With responses from Mark Siderits (Illinois State University)
"“The Self that Appears:
Causality and Identity in Yogācāra Thought”
Philosophers in the Indian Yogācāra tradition of Buddhism developed a variety of unique terms and concepts in order to deal with the conflicting requirements of the view of emptiness (śūnyatā), on the one hand, and the detailed analysis of the elements of reality (dharmas) associated with Abhidharma thought, on the other. Chief among these concepts are the three: (1) the notion of mental events as “non-dual” (advaya), (2) the “store consciousness” (ālayavijñāna), and (3) the “three natures” (trisvabhāva).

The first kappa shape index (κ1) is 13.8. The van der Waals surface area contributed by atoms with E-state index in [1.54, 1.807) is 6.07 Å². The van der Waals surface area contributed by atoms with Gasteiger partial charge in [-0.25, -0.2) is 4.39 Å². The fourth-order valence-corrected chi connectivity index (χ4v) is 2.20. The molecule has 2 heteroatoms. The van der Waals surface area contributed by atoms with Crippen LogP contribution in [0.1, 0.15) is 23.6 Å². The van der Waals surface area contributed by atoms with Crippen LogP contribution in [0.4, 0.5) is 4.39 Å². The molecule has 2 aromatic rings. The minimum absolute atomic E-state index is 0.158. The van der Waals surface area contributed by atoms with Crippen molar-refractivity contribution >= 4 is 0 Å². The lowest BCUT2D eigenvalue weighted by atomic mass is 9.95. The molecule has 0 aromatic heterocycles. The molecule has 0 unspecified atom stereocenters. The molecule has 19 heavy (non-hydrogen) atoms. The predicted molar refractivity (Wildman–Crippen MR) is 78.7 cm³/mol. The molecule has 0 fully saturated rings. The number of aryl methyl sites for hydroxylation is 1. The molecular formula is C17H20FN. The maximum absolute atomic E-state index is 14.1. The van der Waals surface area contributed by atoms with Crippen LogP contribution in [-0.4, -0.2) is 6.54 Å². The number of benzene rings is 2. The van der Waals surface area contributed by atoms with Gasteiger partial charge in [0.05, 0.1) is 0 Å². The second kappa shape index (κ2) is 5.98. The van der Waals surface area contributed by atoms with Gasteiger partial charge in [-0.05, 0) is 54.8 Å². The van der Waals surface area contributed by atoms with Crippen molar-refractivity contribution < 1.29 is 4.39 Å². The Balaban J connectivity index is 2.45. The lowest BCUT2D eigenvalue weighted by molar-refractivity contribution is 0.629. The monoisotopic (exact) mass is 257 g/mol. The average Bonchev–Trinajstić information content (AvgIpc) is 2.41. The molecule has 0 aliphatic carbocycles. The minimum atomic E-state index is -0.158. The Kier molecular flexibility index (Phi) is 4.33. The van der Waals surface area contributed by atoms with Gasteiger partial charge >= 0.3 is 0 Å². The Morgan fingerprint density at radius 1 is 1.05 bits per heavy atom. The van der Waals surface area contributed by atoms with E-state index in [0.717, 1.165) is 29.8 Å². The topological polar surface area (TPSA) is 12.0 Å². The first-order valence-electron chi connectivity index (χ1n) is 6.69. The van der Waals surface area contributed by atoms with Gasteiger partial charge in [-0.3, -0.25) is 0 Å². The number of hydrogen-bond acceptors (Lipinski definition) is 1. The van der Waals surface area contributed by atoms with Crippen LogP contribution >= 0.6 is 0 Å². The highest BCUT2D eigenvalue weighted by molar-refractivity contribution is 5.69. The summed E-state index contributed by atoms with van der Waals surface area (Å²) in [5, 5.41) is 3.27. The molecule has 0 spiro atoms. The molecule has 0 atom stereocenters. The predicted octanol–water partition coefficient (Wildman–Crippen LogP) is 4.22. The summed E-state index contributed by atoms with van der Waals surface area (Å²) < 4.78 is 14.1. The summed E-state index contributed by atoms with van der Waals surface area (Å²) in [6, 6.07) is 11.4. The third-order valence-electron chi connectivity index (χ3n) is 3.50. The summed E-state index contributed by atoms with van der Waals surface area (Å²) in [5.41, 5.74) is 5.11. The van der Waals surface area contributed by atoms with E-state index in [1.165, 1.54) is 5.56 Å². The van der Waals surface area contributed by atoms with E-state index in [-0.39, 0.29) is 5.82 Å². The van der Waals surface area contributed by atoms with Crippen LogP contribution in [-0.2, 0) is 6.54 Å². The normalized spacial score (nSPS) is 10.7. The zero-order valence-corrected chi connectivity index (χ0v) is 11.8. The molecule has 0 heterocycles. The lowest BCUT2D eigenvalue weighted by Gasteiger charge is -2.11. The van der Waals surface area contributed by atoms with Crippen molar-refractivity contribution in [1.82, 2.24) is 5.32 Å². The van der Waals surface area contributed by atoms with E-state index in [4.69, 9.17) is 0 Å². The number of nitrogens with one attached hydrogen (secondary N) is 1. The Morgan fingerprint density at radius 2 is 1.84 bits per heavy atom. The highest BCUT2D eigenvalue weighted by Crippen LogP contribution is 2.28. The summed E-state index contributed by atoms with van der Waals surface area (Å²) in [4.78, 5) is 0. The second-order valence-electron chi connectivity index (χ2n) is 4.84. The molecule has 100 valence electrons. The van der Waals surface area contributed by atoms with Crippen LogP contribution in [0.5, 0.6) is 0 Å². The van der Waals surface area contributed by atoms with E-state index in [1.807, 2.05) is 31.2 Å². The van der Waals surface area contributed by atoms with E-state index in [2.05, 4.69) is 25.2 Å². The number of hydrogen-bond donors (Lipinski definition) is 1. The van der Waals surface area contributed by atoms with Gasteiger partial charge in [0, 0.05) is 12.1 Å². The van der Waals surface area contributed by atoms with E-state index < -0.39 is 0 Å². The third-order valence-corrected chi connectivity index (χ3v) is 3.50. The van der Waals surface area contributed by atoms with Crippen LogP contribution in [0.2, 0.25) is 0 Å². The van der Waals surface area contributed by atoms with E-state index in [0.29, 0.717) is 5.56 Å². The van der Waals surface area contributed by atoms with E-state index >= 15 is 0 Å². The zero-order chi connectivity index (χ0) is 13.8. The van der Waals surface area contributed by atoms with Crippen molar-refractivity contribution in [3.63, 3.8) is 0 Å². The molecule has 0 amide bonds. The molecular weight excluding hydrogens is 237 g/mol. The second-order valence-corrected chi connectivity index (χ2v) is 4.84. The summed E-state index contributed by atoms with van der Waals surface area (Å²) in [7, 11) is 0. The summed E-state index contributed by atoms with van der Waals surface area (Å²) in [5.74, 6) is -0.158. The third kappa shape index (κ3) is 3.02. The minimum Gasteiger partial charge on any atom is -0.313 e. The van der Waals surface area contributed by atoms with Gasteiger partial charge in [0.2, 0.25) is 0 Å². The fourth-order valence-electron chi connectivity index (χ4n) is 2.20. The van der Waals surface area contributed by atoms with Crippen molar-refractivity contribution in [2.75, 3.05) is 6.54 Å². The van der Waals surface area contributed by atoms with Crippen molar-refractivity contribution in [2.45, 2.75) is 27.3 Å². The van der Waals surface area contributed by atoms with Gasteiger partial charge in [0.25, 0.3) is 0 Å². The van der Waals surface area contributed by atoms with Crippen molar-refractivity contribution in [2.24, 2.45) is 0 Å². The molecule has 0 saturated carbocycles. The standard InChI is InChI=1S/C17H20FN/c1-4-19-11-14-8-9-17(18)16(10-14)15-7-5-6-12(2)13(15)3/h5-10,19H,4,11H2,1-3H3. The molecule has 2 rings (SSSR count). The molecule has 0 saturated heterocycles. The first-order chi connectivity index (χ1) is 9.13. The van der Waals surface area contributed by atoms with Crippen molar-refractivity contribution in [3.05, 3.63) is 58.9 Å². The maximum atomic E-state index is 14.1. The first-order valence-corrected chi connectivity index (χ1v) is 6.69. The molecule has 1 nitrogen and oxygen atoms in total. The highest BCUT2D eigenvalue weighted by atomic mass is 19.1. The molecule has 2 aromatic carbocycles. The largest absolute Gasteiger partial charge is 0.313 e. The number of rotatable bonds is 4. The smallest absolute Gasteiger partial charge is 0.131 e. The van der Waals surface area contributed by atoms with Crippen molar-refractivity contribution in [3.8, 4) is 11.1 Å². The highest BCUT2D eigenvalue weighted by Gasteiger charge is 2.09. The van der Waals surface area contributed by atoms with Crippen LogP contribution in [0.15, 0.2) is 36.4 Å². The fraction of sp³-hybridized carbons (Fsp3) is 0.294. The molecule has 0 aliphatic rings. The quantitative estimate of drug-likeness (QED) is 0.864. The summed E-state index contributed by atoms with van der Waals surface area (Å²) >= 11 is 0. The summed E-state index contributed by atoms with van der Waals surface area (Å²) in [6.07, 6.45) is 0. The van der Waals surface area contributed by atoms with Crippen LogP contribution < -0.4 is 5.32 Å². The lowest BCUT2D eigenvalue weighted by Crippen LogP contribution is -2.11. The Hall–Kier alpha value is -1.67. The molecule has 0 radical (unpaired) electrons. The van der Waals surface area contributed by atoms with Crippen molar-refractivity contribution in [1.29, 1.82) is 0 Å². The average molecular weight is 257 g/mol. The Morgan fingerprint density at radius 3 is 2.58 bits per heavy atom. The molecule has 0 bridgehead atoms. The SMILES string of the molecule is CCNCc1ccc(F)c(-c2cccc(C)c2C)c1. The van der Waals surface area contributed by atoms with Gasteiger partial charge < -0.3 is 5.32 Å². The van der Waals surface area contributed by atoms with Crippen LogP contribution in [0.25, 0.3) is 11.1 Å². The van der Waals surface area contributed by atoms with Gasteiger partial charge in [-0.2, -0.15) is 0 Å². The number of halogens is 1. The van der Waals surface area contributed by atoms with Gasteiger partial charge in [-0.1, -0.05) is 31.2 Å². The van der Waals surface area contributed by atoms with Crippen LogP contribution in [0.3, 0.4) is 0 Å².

In this lecture Jonathan Gold shows how these three concepts provide a unique way of conceiving of the appearance of subjectivity. Bringing this view into conversation with modern philosophy, Gold asserts that it successfully circumvents Kantian and related phenomenological “proofs” of the self, while maintaining a quintessentially Buddhist conceptual methodology for eradicating false views of the self.